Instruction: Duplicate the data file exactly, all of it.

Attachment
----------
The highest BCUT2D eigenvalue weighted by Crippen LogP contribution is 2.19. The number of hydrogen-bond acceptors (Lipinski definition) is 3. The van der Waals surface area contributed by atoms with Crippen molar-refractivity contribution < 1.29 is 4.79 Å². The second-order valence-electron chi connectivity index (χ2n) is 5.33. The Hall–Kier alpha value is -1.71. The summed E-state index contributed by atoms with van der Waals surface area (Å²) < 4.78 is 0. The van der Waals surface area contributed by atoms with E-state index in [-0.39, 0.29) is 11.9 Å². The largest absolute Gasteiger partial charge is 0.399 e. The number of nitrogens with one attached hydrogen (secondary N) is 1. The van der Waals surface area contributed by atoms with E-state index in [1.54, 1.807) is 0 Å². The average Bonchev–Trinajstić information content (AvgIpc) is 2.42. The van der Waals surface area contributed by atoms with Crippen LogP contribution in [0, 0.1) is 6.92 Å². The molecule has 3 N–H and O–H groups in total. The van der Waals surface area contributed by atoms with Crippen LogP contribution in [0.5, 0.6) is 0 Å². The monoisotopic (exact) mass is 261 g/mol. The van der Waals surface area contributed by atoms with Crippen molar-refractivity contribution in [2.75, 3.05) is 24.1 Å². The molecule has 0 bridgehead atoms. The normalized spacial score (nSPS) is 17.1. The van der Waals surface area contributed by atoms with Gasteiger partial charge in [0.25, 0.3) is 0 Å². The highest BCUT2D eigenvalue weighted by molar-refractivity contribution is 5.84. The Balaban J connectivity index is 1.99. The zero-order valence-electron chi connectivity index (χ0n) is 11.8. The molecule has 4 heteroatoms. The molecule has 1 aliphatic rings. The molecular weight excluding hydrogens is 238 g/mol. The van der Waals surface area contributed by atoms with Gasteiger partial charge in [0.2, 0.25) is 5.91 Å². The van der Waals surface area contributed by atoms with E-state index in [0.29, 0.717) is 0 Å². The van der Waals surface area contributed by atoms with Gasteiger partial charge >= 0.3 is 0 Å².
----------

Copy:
The highest BCUT2D eigenvalue weighted by Crippen LogP contribution is 2.19. The number of hydrogen-bond acceptors (Lipinski definition) is 3. The van der Waals surface area contributed by atoms with Crippen molar-refractivity contribution < 1.29 is 4.79 Å². The second-order valence-electron chi connectivity index (χ2n) is 5.33. The Hall–Kier alpha value is -1.71. The summed E-state index contributed by atoms with van der Waals surface area (Å²) < 4.78 is 0. The van der Waals surface area contributed by atoms with E-state index in [-0.39, 0.29) is 11.9 Å². The largest absolute Gasteiger partial charge is 0.399 e. The number of nitrogens with one attached hydrogen (secondary N) is 1. The van der Waals surface area contributed by atoms with E-state index in [1.54, 1.807) is 0 Å². The average Bonchev–Trinajstić information content (AvgIpc) is 2.42. The van der Waals surface area contributed by atoms with Crippen LogP contribution in [0, 0.1) is 6.92 Å². The molecule has 3 N–H and O–H groups in total. The van der Waals surface area contributed by atoms with Crippen LogP contribution in [0.5, 0.6) is 0 Å². The monoisotopic (exact) mass is 261 g/mol. The van der Waals surface area contributed by atoms with Crippen molar-refractivity contribution in [2.75, 3.05) is 24.1 Å². The molecule has 0 bridgehead atoms. The normalized spacial score (nSPS) is 17.1. The van der Waals surface area contributed by atoms with Gasteiger partial charge in [0.25, 0.3) is 0 Å². The highest BCUT2D eigenvalue weighted by molar-refractivity contribution is 5.84. The Balaban J connectivity index is 1.99. The zero-order valence-electron chi connectivity index (χ0n) is 11.8. The molecule has 4 heteroatoms. The molecule has 1 aliphatic rings. The molecular weight excluding hydrogens is 238 g/mol. The van der Waals surface area contributed by atoms with Gasteiger partial charge in [0.2, 0.25) is 5.91 Å². The van der Waals surface area contributed by atoms with E-state index in [0.29, 0.717) is 0 Å². The van der Waals surface area contributed by atoms with Gasteiger partial charge >= 0.3 is 0 Å².